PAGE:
In the meantime, pay artists what we’re worth.

Posted on May 07 2018

If you prefer this article is also published on Medium and Linkedin.
I read Why One Woefully Underpaid Philly Actress Exposed Her Income on Tax Day, originally posted on April 18, 2018 on Phillymag.com and felt the need to respond. The interview frames an artist only making $16k a year in taxable income as acceptable and positive. A sub-poverty level income should not be celebrated, but reflects a serious problem in Philadelphia. The romantic framing of happiness as a reward for artwork is a harmful narrative which spans across many creative communities, and hurts people who deserve to make a living.
  
 

 
One artist’s comfort level is many others’ struggle.

$16,000 taxable income might be okay for some, especially people like Jess with a strong network she can rely on, but for most that is far from close to living a comfortable life. My rent alone is $12,900 a year and expected to increase as Philadelphia becomes a more popular place to live. This does not include utilities, student loans, health insurance, car payments, travel expenses, general cost of living including, food, etc. I could go on.

Moreover, most artists are freelancers. As freelancers, we have to put a lot of our time and the money we earn back into work supplies, costumes, computer expenses, studio rentals, and more. Philadelphia’s policy for paying tax for the upcoming year means that a rare good-earning year doesn’t even help, as you pay twice the increase in your taxes.
 
 

 
Philly is a city for arts organizations. Not Artists.

Philadelphia is known as a great arts city, but that love is largely reserved for visible organizations and institutions. There’s not much support for independent artists living and working in our city. Galleries are few and far between, and most of their sales are to buyers outside Philadelphia. This means there is next to no art-buying culture here, which means the few patrons that exist don’t properly value our work.

Many of these opportunities focus on what the artists can do for them, not what they can do for the artists - other than provide space. For instance, forthcoming rentable artist studios openly advertise studio space (which minimal costs are around $300/month) to artists who are guaranteed visibility. The artists and their displayed art contribute to the space’s appeal which creates an attraction for locals and tourists. In places like this, the artists are expected to act as advertisement to the venue, who then brings in other higher-paying corporate clients. The artists do not get a cut from this. So, the artists greatly benefit the organization, but have to pay to do so in their time and out of pocket costs to just receive a lottery ticket with a possibility of selling work. Artists are interior decorators they don’t have to pay.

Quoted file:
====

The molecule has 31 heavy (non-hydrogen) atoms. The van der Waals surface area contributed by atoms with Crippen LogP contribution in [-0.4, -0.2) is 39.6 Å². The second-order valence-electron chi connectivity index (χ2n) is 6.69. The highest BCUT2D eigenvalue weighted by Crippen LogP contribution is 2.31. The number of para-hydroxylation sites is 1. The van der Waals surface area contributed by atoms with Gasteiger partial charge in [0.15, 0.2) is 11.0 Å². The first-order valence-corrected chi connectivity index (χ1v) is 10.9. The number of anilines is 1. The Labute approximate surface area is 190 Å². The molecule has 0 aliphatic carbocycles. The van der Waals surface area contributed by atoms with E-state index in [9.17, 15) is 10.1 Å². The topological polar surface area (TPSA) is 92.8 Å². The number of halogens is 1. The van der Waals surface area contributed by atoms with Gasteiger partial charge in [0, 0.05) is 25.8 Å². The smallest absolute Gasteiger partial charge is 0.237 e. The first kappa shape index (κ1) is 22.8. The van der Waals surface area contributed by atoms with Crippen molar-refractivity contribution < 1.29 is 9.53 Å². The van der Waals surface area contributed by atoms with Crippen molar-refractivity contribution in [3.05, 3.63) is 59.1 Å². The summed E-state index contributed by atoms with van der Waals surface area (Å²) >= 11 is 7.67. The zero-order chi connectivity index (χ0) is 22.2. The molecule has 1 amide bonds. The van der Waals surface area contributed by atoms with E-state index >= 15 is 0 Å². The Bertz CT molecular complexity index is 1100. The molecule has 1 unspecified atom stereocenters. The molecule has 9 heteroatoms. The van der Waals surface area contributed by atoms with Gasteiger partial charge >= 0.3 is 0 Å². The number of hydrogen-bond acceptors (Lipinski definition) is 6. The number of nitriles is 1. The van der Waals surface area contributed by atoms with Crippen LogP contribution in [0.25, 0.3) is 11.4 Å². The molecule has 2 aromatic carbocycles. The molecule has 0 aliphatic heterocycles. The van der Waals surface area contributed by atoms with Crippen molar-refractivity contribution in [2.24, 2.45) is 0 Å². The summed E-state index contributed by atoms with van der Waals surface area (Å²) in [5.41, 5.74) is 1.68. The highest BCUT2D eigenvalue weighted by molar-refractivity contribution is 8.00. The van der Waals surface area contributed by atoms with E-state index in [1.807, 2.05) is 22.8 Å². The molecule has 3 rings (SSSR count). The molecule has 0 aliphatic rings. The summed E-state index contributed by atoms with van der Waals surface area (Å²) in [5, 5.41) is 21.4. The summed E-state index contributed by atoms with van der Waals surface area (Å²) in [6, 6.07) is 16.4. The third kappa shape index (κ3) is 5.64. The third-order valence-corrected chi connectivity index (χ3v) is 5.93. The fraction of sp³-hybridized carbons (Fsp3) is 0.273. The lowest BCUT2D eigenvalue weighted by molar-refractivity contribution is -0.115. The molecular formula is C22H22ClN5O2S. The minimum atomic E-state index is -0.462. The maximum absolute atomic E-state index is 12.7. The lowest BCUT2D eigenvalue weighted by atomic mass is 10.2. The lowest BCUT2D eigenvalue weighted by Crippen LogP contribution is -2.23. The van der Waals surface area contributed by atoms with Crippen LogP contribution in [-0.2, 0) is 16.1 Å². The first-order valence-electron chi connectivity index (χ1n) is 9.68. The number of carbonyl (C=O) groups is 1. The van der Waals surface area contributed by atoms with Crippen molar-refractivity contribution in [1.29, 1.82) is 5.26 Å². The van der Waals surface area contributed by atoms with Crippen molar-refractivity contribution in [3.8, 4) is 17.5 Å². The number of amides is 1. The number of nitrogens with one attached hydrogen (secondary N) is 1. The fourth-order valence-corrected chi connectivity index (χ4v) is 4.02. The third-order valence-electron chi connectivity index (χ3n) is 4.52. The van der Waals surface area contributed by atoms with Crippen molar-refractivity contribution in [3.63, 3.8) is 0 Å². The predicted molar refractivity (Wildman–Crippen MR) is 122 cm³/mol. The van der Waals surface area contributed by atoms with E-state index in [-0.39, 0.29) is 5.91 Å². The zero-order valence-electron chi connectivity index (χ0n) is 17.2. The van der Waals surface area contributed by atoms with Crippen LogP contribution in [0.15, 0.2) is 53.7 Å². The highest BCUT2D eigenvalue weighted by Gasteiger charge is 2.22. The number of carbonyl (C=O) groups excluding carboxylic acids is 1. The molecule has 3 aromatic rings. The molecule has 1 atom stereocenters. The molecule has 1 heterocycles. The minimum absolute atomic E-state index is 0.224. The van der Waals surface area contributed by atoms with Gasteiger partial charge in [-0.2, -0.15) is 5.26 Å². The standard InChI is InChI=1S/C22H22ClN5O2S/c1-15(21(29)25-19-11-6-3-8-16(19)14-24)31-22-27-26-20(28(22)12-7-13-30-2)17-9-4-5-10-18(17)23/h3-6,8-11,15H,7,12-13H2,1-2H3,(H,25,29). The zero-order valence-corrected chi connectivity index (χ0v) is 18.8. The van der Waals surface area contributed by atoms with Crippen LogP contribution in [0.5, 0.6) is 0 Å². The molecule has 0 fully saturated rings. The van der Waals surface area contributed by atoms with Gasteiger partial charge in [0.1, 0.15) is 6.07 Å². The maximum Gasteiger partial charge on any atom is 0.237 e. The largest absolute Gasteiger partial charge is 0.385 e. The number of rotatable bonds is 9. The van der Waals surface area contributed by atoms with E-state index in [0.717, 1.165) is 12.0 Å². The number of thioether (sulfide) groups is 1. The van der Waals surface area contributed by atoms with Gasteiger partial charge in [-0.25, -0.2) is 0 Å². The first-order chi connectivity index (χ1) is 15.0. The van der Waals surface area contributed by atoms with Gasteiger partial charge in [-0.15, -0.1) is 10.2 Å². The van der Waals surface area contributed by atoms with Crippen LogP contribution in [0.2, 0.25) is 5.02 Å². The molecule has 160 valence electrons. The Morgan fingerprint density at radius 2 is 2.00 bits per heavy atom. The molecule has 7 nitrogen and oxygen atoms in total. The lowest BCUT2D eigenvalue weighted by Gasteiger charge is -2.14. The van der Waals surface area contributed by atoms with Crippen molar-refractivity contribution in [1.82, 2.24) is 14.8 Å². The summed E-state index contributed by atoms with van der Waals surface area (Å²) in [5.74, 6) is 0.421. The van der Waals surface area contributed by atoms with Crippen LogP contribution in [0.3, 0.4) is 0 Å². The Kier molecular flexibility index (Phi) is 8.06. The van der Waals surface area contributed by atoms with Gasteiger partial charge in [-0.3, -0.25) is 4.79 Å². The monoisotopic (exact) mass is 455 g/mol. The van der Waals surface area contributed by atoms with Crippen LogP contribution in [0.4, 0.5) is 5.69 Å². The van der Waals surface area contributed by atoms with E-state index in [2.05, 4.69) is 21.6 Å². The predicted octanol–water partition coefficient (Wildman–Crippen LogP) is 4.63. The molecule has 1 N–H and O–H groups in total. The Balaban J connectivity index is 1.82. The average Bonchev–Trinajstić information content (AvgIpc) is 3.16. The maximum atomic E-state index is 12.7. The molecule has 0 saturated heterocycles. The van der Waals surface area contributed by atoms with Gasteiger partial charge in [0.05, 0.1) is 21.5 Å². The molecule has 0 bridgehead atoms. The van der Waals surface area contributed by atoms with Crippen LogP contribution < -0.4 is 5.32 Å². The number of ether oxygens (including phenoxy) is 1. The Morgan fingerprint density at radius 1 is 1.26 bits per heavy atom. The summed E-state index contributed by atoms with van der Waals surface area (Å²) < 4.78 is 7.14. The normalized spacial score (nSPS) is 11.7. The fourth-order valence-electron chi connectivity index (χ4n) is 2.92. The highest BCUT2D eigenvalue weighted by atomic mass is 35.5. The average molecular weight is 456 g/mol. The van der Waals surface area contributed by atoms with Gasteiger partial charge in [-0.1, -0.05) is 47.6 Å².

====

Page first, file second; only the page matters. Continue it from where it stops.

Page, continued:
Between these studios and festivals, artists are told to spend money to promote their work, but are given no resources or opportunities to make money. Rentable studios, festivals and dues for collectives are popping up everywhere with high prices, and it’s extremely rare to cover those costs with art sales alone.
 
 

 
Artists’ time is extremely undervalued.

If you want your house painted or need something fixed, you hire somebody to do the task. They invoice you, you pay. But when it comes to paying an artist or designer whose service adds significant value to revitalizing neighborhoods, making venues pop, providing much frothed-over entertainment for the weekend, making new companies generate interest and old companies rebrand for new business, designing our clothes, designing the furniture we use every day, there are completely different expectations.

With rare exceptions, when I meet with somebody for a job or commission, it’s immediately met with “we don’t have a budget for that”. I tend to hear this phrase, too: “it’s not about money, it’s just about having fun”, and “this will be great exposure for you and lead to more opportunities”. Ask any artist and I bet they have heard the same. At some point, all of us sometimes give up and work for free because it’s what’s expected of us. There isn’t much choice.